My four-year old daughter was diagnosed with type 1 diabetes when she had JUST turned three. Three years old and diagnosed with a chronic disease! Click here to read her story of being diagnosed.

A three-year old should be crafting and playing outside and able to eat whatever they want and going for sleepover at the grandparents house. Not dealing with five needles a day, medicine and carefully measured out food.

In some ways though, she does still get to do some of these ‘normal’ things. Not all — but most.

When I tell people about my daughter, especially that for the frist year of her diagnoses she needed 5 needles a day to stay alive! Of COURSE I get a reaction. Who wouldn’t!

Since diagnoses she’s considered a ‘special needs’ child because she can’t live without the supervised help of an adult. (Not that any three-year old should be left alone, but if we are not there for her every meal, she would suffer the consequences of a high blood sugar)

She needs constant daily care.

I cringe at this label of ‘special needs’ and at first fought against it. But as I learned the depth and began to understand the life long management that we (basically her) will have with Type 1 Diabetes, I’ve learned to embrace the label. Why? Because she does have a chronic disease that is never going away. I do need to know what she is putting in her mouth and how much insulin she needs given every single meal to help her body use the energy the food gives her.

Type 1 Diabetes …

— It is us

— It is her

— yet it doesn’t define her or hold her back. It’s now a piece of who she is.

When my daughter was frist diagnosed, I had eight months with her fully at home before she went to part-time kindergarten. Eight months to figure it out this disease now a part of her and my life. We were able to figure out the medication, and daily management of type 1 diabetes. The physical aspect.

But as Parents

— it’s our attitude towards the disease that is a constant learning curve. In new situations or new menu options, we are very conscious about how we react as parents.

She’s watching us.

She will grow up learning and copying us.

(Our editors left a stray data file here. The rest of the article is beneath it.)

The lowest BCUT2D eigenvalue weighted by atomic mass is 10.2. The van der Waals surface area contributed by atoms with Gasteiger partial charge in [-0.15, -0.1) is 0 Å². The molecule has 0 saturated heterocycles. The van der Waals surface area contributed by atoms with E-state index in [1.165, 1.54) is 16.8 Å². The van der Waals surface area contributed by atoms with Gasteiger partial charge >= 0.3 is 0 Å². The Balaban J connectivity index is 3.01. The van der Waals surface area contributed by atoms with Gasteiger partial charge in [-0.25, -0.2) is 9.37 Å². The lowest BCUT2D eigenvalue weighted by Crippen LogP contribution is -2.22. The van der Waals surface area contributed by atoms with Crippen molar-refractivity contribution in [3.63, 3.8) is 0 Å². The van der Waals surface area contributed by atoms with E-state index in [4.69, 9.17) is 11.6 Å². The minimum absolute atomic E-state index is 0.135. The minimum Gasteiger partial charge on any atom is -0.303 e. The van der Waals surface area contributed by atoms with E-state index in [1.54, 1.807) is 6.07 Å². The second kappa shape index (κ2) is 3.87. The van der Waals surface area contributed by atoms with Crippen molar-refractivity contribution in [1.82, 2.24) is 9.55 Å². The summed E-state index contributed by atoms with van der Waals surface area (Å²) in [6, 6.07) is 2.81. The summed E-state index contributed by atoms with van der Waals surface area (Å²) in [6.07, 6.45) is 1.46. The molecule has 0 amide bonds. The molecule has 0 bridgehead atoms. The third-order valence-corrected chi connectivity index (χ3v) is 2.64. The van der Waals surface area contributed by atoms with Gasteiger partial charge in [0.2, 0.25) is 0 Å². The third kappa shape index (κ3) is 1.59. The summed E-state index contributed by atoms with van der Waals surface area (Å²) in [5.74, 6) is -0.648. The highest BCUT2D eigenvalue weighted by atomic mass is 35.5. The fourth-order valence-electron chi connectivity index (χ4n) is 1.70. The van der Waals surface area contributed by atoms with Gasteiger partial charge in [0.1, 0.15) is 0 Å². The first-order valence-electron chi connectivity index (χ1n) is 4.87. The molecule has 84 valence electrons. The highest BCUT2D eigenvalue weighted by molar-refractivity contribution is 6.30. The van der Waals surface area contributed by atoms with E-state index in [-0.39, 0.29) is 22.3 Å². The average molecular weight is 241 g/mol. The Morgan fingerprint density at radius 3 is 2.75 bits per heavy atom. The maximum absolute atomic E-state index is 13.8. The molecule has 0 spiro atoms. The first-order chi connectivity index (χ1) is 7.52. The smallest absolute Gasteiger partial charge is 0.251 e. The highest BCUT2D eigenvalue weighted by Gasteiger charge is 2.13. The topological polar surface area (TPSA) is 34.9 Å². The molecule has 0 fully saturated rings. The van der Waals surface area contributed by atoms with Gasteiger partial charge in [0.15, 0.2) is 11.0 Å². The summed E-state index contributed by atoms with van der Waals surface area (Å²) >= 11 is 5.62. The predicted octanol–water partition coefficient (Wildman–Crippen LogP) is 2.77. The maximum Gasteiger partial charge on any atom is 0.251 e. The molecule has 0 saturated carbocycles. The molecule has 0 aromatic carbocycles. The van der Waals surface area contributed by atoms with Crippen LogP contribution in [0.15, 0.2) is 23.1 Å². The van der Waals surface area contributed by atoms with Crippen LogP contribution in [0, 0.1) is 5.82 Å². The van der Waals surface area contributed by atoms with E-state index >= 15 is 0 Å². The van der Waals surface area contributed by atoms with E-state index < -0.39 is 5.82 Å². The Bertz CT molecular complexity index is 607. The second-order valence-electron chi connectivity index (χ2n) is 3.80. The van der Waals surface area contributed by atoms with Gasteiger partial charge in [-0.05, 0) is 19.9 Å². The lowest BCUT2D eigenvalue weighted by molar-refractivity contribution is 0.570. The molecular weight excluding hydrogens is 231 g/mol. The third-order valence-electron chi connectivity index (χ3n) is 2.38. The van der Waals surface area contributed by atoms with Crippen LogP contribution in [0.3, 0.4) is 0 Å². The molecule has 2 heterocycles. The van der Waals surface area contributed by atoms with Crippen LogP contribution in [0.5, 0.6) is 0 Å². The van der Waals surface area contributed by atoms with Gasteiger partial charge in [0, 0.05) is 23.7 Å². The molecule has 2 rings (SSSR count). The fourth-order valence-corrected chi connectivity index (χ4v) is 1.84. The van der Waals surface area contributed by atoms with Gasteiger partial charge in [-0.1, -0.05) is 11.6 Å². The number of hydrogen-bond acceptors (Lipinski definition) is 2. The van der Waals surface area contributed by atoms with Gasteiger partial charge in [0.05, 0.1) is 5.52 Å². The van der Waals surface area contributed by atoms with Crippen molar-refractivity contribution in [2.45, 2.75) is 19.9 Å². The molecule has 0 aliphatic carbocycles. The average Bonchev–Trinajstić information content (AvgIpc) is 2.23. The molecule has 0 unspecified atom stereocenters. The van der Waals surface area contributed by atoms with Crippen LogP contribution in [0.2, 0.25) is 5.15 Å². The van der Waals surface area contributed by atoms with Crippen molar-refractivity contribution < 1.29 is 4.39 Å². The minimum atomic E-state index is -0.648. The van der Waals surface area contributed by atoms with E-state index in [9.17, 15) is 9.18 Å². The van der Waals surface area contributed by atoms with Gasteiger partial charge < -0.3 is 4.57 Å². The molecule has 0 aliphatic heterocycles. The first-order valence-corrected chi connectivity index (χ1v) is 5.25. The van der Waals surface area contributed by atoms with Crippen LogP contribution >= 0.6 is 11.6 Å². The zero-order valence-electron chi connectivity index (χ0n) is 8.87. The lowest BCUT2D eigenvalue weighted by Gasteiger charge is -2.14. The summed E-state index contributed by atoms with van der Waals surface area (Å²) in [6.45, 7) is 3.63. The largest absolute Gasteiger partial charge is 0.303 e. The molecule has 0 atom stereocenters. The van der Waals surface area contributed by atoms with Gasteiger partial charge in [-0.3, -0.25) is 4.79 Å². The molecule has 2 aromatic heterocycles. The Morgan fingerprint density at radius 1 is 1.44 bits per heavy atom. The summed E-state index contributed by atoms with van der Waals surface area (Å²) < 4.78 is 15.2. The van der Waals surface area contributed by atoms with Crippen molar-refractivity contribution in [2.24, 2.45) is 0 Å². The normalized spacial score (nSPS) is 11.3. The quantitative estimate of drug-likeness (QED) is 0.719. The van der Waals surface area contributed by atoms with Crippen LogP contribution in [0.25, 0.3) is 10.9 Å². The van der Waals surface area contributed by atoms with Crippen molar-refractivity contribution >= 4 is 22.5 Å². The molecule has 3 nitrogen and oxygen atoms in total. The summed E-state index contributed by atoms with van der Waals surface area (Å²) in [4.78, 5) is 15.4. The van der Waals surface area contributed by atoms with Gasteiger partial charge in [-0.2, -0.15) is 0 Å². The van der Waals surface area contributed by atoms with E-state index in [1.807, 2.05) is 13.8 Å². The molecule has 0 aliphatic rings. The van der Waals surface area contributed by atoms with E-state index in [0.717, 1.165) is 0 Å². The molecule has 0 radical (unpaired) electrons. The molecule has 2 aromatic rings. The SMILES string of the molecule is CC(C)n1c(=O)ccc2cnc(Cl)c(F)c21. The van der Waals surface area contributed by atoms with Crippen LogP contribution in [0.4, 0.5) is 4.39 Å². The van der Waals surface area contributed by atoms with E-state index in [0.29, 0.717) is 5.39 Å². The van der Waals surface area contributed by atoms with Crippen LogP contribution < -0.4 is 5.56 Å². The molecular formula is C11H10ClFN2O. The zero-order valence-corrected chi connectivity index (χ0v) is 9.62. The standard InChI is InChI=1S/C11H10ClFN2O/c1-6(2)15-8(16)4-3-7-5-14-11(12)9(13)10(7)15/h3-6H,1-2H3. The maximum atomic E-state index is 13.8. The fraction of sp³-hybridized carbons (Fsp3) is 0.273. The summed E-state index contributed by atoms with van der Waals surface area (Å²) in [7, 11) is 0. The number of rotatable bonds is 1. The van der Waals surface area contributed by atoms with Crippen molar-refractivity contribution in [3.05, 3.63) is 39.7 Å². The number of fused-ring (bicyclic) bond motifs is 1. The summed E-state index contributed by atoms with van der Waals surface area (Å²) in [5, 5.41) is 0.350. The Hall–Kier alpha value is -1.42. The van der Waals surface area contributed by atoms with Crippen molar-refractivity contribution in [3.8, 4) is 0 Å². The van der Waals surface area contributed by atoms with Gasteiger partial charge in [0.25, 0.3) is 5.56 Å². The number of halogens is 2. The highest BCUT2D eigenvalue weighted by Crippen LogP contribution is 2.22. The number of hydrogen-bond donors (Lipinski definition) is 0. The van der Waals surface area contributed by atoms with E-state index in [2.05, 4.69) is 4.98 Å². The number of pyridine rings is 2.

At first, when we were training her teachers according to regulations, diabetics have a right to have a private space in school to manage their diabetes. (to test their blood in private and give themselves injections) We were trying to figure out which area of the classroom she could use for privacy to manage diabetes. When one of the teachers suggested — Why don’t we not!

Diabetes is nothing to be ashamed of.

The classmates that she has will be with her for a long time. Kids are smart and they understand that SOMETHING is going on. So instead of NOT telling her classmates about her diabetes … why not educate them little by little as they will now will experience Type 1 Diabetes because of having Emma in their lives. They all have to learn at a young age how to handle their reaction towards Emma’s diabetes. When someone wings out a comment of “what’s that?” Parents or teachers have the opportunity to “show and tell”. There is a whole classroom of 4/5/6 year olds that know and are very familiar with the words Type 1 Diabetes.

What does Emma think about all this you wonder? She loves it! What three-year old wouldn’t love all the attention?! When she pulls her glucose meter from her lunch box to give to the E.A. — anyone who asks “what’s that?” she will answer with a matter of fact “That’s my diabetes.”

Take this into our parenting attitude behind the disease again. When Emma, or our other children, or grandparents, ask us questions about Emma and her Type 1 diabetes we turn to Emma and ask her the question. If she can’t answer them, we help her explain, very matter-of-factly.

We DON’T need to answer questions about her diabetes as if she’s is too little to know anything.

We DON’T need to answer for her as if she’s not standing in the same room.

She can take an active role now, though limited to a four years old knowledge base — but what a perfect place to start.

She takes this all to the next level. She will eagerly show you her pump, or meter. Doing what she can to load it up by herself, as much as possible. She will boldly hold out her finger to get pricked for blood testing (especially if others are watching) She will tell you she can’t have that apple juice “because I have diabetes”

She knows that this one thing about her that makes her different from a lot of people around her.

But she also knows that it’s; just the way that things are.

When she does get lonely in her disease she does have her daddy to talk too. Together they can understand and talk about things that NO ONE except a Type 1 Diabetic can understand.

 But ANYONE can help a diabetic by asking thoughtful questions. Ask them about how many needles they have to take a day. Ask them at what age were they first diagnosed. Ask them what food, candy or juice they use when they are low.  If you are sharing a meal together (and they want to show you how they test their blood) to watch a child set out the instrument that they are VERY used to using everyday to manage their disease. Bet you most kids would love to show you.

Save your pity and baby talk and be fully interested in this piece of who they are.

It’s only a piece.

By: Sharon Schuler


Sharon Schuler

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